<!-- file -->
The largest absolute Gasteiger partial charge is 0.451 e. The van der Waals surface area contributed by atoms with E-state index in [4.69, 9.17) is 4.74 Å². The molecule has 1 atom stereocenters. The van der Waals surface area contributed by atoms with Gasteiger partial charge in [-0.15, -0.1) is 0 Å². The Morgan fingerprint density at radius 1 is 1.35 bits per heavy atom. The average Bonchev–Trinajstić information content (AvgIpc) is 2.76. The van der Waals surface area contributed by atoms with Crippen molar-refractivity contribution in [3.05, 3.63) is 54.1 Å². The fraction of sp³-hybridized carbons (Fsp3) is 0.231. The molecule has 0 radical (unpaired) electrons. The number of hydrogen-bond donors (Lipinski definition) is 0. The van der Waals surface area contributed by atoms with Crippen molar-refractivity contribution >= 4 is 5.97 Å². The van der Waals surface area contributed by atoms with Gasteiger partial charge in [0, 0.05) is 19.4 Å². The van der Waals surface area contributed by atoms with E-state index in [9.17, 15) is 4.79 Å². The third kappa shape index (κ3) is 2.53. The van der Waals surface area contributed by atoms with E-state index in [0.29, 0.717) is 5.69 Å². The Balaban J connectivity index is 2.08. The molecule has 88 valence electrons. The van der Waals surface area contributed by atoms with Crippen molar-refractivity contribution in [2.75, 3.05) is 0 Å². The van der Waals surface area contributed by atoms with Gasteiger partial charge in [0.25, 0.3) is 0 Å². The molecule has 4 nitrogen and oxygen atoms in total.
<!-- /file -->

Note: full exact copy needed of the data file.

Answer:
The largest absolute Gasteiger partial charge is 0.451 e. The van der Waals surface area contributed by atoms with E-state index in [4.69, 9.17) is 4.74 Å². The molecule has 1 atom stereocenters. The van der Waals surface area contributed by atoms with Gasteiger partial charge in [-0.15, -0.1) is 0 Å². The Morgan fingerprint density at radius 1 is 1.35 bits per heavy atom. The average Bonchev–Trinajstić information content (AvgIpc) is 2.76. The van der Waals surface area contributed by atoms with Crippen molar-refractivity contribution in [3.05, 3.63) is 54.1 Å². The fraction of sp³-hybridized carbons (Fsp3) is 0.231. The molecule has 0 radical (unpaired) electrons. The number of hydrogen-bond donors (Lipinski definition) is 0. The van der Waals surface area contributed by atoms with Crippen molar-refractivity contribution >= 4 is 5.97 Å². The van der Waals surface area contributed by atoms with Gasteiger partial charge in [0, 0.05) is 19.4 Å². The van der Waals surface area contributed by atoms with E-state index in [9.17, 15) is 4.79 Å². The third kappa shape index (κ3) is 2.53. The van der Waals surface area contributed by atoms with E-state index in [0.29, 0.717) is 5.69 Å². The Balaban J connectivity index is 2.08. The molecule has 88 valence electrons. The van der Waals surface area contributed by atoms with Crippen molar-refractivity contribution in [2.75, 3.05) is 0 Å². The van der Waals surface area contributed by atoms with Gasteiger partial charge in [0.25, 0.3) is 0 Å². The molecule has 4 nitrogen and oxygen atoms in total.